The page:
Starting from 2002, various provisory prosecutors conducted the criminal investigation against Professor Brewer. The first appointed prosecutor did not file any accusation and neither did the second; as a consequence they were both removed and one of them was even killed. Subsequently, the third appointed prosecutor finally accused Professor Brewer of committing conspiracy against the government.

The case was then brought before a provisory criminal judge who was substituted after having delivered a restriction order that was revoked by the Court of Appeals. The second judge was also suspended on his functions and a third provisory judge was appointed to subpoena the parties to the public hearing in which the court had to deliver a decision on the admissibility of the accusation.

After the prosecutor filed the accusation and while a third provisory judge conducted the first stage of the criminal process, Mr. Brewer moved to the city of New York in order to assume a position as Professor of the University of Columbia. Subsequently, the judge issues a detention order against Prof. Brewer in 2006, whose execution remains pending after a couple of failed extraditing attempts. Up to this moment, as the detention order remains valid, Professor Brewer would be incarcerated if he returns to Venezuela.

Brewer’s absence from Venezuela has kept him from being detained, however it has also caused an indefinite suspension of his criminal trial, as the domestic law does not allows an accused person to be judged in absentia.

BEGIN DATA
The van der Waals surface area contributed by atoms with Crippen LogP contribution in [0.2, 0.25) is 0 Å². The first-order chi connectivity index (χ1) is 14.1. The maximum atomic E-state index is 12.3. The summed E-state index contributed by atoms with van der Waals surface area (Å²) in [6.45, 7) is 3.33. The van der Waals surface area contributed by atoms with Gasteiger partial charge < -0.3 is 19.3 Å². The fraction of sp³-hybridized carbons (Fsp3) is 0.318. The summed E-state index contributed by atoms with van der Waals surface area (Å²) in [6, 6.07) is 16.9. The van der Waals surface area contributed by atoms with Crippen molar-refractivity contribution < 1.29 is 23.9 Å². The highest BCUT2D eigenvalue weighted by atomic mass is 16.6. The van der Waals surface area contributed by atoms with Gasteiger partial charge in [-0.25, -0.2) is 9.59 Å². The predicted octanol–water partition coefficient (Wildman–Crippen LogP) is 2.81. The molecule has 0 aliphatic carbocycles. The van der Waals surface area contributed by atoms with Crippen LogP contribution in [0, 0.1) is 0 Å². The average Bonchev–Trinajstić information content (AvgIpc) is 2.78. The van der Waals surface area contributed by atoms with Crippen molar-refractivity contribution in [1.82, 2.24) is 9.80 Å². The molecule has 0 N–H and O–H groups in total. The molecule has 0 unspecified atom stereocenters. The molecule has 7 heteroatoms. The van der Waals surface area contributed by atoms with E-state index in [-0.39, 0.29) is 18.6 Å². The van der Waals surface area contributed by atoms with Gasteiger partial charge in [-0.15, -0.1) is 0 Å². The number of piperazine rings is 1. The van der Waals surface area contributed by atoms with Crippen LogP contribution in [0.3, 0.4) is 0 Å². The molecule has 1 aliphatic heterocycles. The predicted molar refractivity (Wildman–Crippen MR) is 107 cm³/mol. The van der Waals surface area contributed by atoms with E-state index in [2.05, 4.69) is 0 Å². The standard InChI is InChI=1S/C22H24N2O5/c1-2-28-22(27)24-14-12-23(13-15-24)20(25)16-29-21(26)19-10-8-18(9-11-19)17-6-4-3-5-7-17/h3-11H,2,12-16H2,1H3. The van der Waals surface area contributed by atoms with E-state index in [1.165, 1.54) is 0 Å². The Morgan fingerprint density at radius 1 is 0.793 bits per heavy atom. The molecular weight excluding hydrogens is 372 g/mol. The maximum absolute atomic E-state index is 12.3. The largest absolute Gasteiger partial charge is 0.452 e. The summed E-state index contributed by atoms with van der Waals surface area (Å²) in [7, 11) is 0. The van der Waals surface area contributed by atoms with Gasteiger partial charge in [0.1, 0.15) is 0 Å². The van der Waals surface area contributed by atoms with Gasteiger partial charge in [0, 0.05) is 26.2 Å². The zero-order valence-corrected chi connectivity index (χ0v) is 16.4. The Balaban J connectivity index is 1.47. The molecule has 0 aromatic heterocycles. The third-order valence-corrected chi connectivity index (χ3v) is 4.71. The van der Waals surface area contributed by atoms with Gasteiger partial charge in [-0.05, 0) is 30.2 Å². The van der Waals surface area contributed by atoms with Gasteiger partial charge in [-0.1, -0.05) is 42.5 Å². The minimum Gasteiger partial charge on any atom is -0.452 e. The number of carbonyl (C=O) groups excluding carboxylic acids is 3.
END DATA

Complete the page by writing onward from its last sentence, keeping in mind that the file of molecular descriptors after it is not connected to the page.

Consequently, in order to raise Professor Brewer’s claims before the domestic courts and as a mean for terminating the criminal accusation without having to suffer from a detention, the defendant’s attorney requested a declaration of nullity against the criminal proceedings as a whole. Nevertheless, in spite of the defendant’s arguments, the court deemed that such a request for annulment had to be decided during the public hearing in which Professor Brewer’s attendance was necessary.

At present, both the criminal trial and the request for the declaration of nullity are still suspended and awaiting that Professor Brewer returns to Venezuela in order to attend the public hearing, which would also imply that he presents himself to be detained and incarcerated. Therefore, as the Venezuelan law does not provide any other mean for legal redress, Professor Brewer considered that his case was suitable to be presented before the IACHR.

The petition was filed on January 24, 2007 and claimed that the provisory character of the prosecutors and judges deprived Professor Brewer of his judicial guarantee to an impartial trial, as those officials were always subject to the authority of their hierarchical superiors’ political interests. It also denounced several irregularities that presumably affected his rights of defense and judicial protection.

Regarding the admissibility requirements, the petitioner contended that he ought to be exempted from exhausting domestic remedies in accordance to Article 46.2 of the American Convention on Human Rights (hereinafter referred to as the ACHR) because:

a) The domestic law does not affords due process of law for the protection of his rights as the structural deficiencies in the Venezuelan justice system establish a provisory character to prosecutors and judges.